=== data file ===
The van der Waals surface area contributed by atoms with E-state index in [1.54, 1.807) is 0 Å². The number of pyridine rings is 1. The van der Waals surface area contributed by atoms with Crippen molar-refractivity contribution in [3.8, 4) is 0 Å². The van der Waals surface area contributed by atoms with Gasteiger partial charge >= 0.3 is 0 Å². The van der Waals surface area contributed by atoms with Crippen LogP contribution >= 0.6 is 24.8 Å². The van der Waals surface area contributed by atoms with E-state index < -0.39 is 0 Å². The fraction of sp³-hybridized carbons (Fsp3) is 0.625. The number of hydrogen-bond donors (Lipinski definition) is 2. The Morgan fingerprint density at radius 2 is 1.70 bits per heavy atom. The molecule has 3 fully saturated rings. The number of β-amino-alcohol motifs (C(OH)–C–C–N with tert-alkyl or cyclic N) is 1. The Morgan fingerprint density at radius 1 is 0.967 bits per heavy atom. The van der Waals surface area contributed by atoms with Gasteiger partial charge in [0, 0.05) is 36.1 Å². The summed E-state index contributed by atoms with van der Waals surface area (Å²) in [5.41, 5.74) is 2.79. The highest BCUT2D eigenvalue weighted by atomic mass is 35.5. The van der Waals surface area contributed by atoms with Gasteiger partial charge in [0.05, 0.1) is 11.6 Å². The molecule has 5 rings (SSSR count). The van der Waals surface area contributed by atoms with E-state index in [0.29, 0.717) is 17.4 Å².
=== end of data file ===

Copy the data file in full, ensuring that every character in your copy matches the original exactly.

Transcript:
The van der Waals surface area contributed by atoms with E-state index in [1.54, 1.807) is 0 Å². The number of pyridine rings is 1. The van der Waals surface area contributed by atoms with Crippen molar-refractivity contribution in [3.8, 4) is 0 Å². The van der Waals surface area contributed by atoms with Gasteiger partial charge >= 0.3 is 0 Å². The van der Waals surface area contributed by atoms with Crippen LogP contribution >= 0.6 is 24.8 Å². The van der Waals surface area contributed by atoms with E-state index < -0.39 is 0 Å². The fraction of sp³-hybridized carbons (Fsp3) is 0.625. The number of hydrogen-bond donors (Lipinski definition) is 2. The Morgan fingerprint density at radius 2 is 1.70 bits per heavy atom. The molecule has 3 fully saturated rings. The number of β-amino-alcohol motifs (C(OH)–C–C–N with tert-alkyl or cyclic N) is 1. The Morgan fingerprint density at radius 1 is 0.967 bits per heavy atom. The van der Waals surface area contributed by atoms with Gasteiger partial charge in [0, 0.05) is 36.1 Å². The summed E-state index contributed by atoms with van der Waals surface area (Å²) in [5.41, 5.74) is 2.79. The highest BCUT2D eigenvalue weighted by atomic mass is 35.5. The van der Waals surface area contributed by atoms with Gasteiger partial charge in [0.05, 0.1) is 11.6 Å². The molecule has 5 rings (SSSR count). The van der Waals surface area contributed by atoms with E-state index in [0.29, 0.717) is 17.4 Å².